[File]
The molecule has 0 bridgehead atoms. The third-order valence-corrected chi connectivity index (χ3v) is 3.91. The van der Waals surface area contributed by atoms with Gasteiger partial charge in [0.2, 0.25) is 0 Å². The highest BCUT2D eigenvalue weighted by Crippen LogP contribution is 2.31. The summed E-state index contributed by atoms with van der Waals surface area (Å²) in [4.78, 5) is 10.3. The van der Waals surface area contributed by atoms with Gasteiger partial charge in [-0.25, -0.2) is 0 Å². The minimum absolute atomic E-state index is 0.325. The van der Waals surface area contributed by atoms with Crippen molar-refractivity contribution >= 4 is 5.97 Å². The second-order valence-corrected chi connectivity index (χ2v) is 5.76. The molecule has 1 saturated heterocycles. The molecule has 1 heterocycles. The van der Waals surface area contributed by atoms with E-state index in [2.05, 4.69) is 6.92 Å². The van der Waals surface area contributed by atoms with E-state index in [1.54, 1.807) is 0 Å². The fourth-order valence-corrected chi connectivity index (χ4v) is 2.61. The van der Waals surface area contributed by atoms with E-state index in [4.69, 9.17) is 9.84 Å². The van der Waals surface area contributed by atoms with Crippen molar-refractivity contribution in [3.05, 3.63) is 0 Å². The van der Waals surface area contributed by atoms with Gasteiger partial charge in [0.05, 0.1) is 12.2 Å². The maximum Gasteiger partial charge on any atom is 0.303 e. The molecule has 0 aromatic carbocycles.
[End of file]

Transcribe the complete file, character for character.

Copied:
The molecule has 0 bridgehead atoms. The third-order valence-corrected chi connectivity index (χ3v) is 3.91. The van der Waals surface area contributed by atoms with Gasteiger partial charge in [0.2, 0.25) is 0 Å². The highest BCUT2D eigenvalue weighted by Crippen LogP contribution is 2.31. The summed E-state index contributed by atoms with van der Waals surface area (Å²) in [4.78, 5) is 10.3. The van der Waals surface area contributed by atoms with Gasteiger partial charge in [-0.25, -0.2) is 0 Å². The minimum absolute atomic E-state index is 0.325. The van der Waals surface area contributed by atoms with Crippen molar-refractivity contribution >= 4 is 5.97 Å². The second-order valence-corrected chi connectivity index (χ2v) is 5.76. The molecule has 1 saturated heterocycles. The molecule has 1 heterocycles. The van der Waals surface area contributed by atoms with E-state index in [2.05, 4.69) is 6.92 Å². The van der Waals surface area contributed by atoms with E-state index in [1.54, 1.807) is 0 Å². The fourth-order valence-corrected chi connectivity index (χ4v) is 2.61. The van der Waals surface area contributed by atoms with E-state index in [4.69, 9.17) is 9.84 Å². The van der Waals surface area contributed by atoms with Crippen molar-refractivity contribution in [3.05, 3.63) is 0 Å². The van der Waals surface area contributed by atoms with Gasteiger partial charge in [0.05, 0.1) is 12.2 Å². The maximum Gasteiger partial charge on any atom is 0.303 e. The molecule has 0 aromatic carbocycles.